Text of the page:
New photochromic lens technology from Cébé and running shoes from Brooks are up for review in this month’s Gear and Gadgets.
Brooks Glycerin 16
This is the second pair of Brooks shoes I’ve tested this year and I’ve found the brand to be really good at listening to runners’ needs. With the Glycerin 16, they continue the trend. When you get to the sixteenth version of a shoe, there is a real following for it and I’ve learned that Brooks fans are very loyal. The Glycerin is a traditional ‘neutral’ shoe and appeals to a wide cohort of the running community. This isn’t a complete redesign from previous versions but Brooks take the Glycerin 16 one step further by adding their new ‘DNA Loft’ full-length, mid-sole allowing for some really excellent cushioning, meaning this is one of the most comfortable Brooks runners on the market. Ideal for long runs, the shoe is engineered to provide a luxurious feeling underfoot without losing responsiveness or durability. There is also a newly engineered 3D Fit Print mesh – that’s the top of the shoe to you and me – but with the Glycerin, there is an internal two-way stretch bootie that, as they say themselves ‘surrounds your foot in softness, expanding and contracting with your stride’. My initial thoughts were that the upper was too loose and stretchy but having worn them for a couple of weeks now, I shouldn’t have worried. There was no slipping or any internal movement and the engineered mesh means lots of breathability for fresh feet even after the longest of long runs. If you wear Glycerin 15 then you’ll like these. If you wear neutral shoes in a different brand then you’ll find these really comfortable. These are a good solid shoe that anyone either in the thick of marathon training or a couch-to-5mk plan will like. At 300g they’re not super light but the main thing here is the fact that the Glycerin 16 is another good version of a really good shoe.
The Glycerin 16 does exactly what you expect it to do. RRP: €170
Cébé S'track L Sunglasses
I saved trying these Cébé S’Track L sunglasses for vacation as I knew they would be put through their paces in real ‘test conditions’. As it turns out, for a couple of days at least, Ireland was warmer and sunnier than the French Vendée but that’s how the cards fall! I am a sunglasses fan and have many pairs, so I was really excited to try these straight out of the box. Initial thoughts, they were really light with an interesting design and the lenses weren’t particularly dark, in fact, they were practically clear. Photochromic technology, for anyone not familiar with the term, means that the lenses change to suit the weather conditions. When it is very sunny, they go dark but under cloud or indoors, the lenses change to a clear view and the wearer’s vision isn’t affected by conditions. This is my first pair of photochromic lenses and they are really excellent. I wore them while driving and I forgot I had them on. The Cébé S’Track L sunglasses worked seamlessly from indoors to outdoors. They claim to react in fewer than 20 seconds – I never noticed. These are light, strong and with a really innovative two-piece arm, are as snug on your head as anything on the market. Cébé has worked with ultra-trail champion, Sébastien Chaigneau, so their ‘on-face’ stability properties are well tested. For me, the real benefit in the design was the ventilation. Good air circulation means no fogging, which is something I have always had an issue with while wearing glasses out running or on the bike. These are not sunglasses to be worn as a fashion accessory, but we are looking for practicality here and that’s where the Cébé S’Track L shine. If you’re looking for a pair of sunglasses for running, cycling, sailing or any sport whatsoever, then these are very much worth your time and money.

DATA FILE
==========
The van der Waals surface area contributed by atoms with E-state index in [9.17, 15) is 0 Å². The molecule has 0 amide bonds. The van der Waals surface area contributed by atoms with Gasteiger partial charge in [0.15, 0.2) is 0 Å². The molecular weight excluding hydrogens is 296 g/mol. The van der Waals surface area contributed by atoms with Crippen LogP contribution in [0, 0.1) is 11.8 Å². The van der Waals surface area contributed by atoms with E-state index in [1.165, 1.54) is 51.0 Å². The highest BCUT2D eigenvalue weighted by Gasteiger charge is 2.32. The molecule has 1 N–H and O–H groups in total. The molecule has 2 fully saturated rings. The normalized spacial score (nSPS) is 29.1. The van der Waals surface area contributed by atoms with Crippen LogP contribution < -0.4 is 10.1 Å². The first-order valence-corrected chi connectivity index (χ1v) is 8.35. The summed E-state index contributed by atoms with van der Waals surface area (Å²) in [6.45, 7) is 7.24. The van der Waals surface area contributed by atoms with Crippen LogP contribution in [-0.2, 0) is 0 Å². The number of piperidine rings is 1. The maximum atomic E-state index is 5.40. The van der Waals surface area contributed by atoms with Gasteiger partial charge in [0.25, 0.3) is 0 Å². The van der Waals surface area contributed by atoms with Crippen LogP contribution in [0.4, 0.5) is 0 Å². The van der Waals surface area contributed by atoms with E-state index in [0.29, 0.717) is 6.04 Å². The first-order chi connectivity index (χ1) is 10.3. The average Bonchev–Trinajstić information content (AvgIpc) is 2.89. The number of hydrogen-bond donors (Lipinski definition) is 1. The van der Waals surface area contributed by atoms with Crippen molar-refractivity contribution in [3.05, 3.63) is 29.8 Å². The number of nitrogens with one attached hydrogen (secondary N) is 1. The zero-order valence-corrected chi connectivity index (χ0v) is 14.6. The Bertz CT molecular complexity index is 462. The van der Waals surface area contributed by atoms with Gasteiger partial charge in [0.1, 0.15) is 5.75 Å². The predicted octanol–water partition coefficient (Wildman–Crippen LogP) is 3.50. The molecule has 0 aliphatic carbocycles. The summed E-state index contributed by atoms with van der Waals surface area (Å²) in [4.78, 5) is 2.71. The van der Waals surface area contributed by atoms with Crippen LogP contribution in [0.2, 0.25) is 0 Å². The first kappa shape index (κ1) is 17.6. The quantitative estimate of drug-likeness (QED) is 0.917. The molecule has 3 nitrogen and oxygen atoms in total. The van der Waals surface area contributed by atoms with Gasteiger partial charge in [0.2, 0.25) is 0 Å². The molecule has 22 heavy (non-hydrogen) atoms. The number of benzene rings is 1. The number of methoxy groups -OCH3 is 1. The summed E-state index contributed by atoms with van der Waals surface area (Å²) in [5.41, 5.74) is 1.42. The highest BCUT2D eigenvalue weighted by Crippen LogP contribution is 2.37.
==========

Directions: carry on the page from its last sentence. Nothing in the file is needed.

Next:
A few points lost for a plain design but other versions are available. RRP: £99
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